Federal and State Regulators Side with Polluters
The U.S. Environmental Protection Agency’s blessing today of Florida’s polluter-friendly water quality rules is a loss for families who deserve clean water.
Warning sign on Caloosahatchee River in June 2011.
(Mike Dove) View photo slideshow.
Today, the EPA sent a letter to the Florida Department of Environmental Protection announcing its preliminary approval of ineffective draft state regulations on sewage, manure and fertilizer pollution. This pollution has spawned outbreaks of toxic green slime all over the state, killing fish, closing drinking water plants and swimming areas, and causing illness in people exposed to the water and its fumes. See pictures of slimed Florida waterways—including massive recent outbreaks during the past six months.
“What we had here is a contest between the health and safety of Florida’s families on one side and the deep-pocket polluters on the other. Unfortunately, today the polluters and their expensive lobbyists won,” said Earthjustice attorney David Guest.
“Federal and state environmental regulators are abdicating their responsibility to protect the health of Floridians and our state’s tourism industry. People support clean drinking water and clean beaches, springs, and rivers. Our environmental officials keep allowing corporations to use our public waters as their private sewers. Then we taxpayers end up shouldering the huge cleanup costs. It isn’t right,” Guest said.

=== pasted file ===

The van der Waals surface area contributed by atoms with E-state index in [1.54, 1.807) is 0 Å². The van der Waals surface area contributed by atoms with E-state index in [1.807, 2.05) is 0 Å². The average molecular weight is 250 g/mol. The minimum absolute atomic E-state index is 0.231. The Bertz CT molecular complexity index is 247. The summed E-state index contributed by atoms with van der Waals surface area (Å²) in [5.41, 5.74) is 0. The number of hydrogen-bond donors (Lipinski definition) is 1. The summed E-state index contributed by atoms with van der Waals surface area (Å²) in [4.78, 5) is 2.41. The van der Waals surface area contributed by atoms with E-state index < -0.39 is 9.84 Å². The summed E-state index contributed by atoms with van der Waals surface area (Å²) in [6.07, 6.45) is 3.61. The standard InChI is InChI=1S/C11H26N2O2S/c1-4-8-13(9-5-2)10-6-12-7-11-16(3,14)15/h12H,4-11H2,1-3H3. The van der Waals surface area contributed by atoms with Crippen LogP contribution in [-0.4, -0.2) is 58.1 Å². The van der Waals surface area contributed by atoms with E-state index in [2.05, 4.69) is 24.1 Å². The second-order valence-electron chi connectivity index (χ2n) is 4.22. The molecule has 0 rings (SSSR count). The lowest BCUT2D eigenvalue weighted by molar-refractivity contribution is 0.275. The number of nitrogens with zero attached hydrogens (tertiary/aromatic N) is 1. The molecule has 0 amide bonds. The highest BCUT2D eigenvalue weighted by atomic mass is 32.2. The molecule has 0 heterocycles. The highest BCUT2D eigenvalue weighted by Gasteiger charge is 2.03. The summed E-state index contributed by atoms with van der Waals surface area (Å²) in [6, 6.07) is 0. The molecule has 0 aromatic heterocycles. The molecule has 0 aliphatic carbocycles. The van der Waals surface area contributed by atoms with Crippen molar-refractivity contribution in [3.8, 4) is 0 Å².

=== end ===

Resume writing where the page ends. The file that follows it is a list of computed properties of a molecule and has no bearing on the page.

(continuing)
“Rather than preventing toxic slime outbreaks, the DEP’s rule says ‘Let’s wait until the slime appears before we do something.’ By then, it’s too late and the public is on the hook for costly cleanup—if pollution can even be cleaned up at all,” Guest said.
In its letter, the EPA indicates preliminary approval for the ineffective rule proposed by the Florida Department of Environmental Protection. The state’s Environmental Regulation Commission will hear a presentation on the DEP’s draft rule at a meeting in Tallahassee tomorrow. If the ERC signs off on the draft rule, it goes before the Florida Legislature in the 2012 session. The EPA will then have the opportunity to approve or deny the state’s final rule.
Earthjustice filed suit to compel the EPA to set limits on sewage, manure and fertilizer pollution in 2008 in the Northern District of Florida on behalf of the Florida Wildlife Federation, the Sierra Club, the Conservancy of Southwest Florida, the Environmental Confederation of Southwest Florida, and St. John’s Riverkeeper.